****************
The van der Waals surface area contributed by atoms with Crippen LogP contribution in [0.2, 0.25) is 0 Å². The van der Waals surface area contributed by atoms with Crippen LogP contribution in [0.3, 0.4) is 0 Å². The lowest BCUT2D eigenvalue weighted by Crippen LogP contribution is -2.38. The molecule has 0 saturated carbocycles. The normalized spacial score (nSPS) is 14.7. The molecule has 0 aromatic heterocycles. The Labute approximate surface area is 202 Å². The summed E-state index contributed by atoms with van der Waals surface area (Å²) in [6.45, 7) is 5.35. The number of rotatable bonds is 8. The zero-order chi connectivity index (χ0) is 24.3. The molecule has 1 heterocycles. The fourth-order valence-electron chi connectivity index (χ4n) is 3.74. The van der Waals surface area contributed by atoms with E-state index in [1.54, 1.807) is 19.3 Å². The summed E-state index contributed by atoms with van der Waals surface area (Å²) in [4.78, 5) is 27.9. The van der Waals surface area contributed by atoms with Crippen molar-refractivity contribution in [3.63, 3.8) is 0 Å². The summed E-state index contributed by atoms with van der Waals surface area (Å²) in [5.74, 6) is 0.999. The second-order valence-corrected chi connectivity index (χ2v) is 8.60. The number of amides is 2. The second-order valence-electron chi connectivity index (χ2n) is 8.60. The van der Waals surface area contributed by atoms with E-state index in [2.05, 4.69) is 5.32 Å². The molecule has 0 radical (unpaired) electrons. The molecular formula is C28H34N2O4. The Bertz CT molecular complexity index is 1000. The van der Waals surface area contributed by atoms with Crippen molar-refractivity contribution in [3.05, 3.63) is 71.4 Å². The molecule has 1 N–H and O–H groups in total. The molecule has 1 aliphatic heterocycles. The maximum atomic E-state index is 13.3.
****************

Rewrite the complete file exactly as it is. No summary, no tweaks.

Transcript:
The van der Waals surface area contributed by atoms with Crippen LogP contribution in [0.2, 0.25) is 0 Å². The van der Waals surface area contributed by atoms with Crippen LogP contribution in [0.3, 0.4) is 0 Å². The lowest BCUT2D eigenvalue weighted by Crippen LogP contribution is -2.38. The molecule has 0 saturated carbocycles. The normalized spacial score (nSPS) is 14.7. The molecule has 0 aromatic heterocycles. The Labute approximate surface area is 202 Å². The summed E-state index contributed by atoms with van der Waals surface area (Å²) in [6.45, 7) is 5.35. The number of rotatable bonds is 8. The zero-order chi connectivity index (χ0) is 24.3. The molecule has 1 heterocycles. The fourth-order valence-electron chi connectivity index (χ4n) is 3.74. The van der Waals surface area contributed by atoms with E-state index in [1.54, 1.807) is 19.3 Å². The summed E-state index contributed by atoms with van der Waals surface area (Å²) in [4.78, 5) is 27.9. The van der Waals surface area contributed by atoms with Crippen molar-refractivity contribution in [3.63, 3.8) is 0 Å². The summed E-state index contributed by atoms with van der Waals surface area (Å²) in [5.74, 6) is 0.999. The second-order valence-corrected chi connectivity index (χ2v) is 8.60. The number of amides is 2. The second-order valence-electron chi connectivity index (χ2n) is 8.60. The van der Waals surface area contributed by atoms with E-state index in [2.05, 4.69) is 5.32 Å². The molecule has 0 radical (unpaired) electrons. The molecular formula is C28H34N2O4. The Bertz CT molecular complexity index is 1000. The van der Waals surface area contributed by atoms with Crippen molar-refractivity contribution in [3.05, 3.63) is 71.4 Å². The molecule has 1 N–H and O–H groups in total. The molecule has 1 aliphatic heterocycles. The maximum atomic E-state index is 13.3.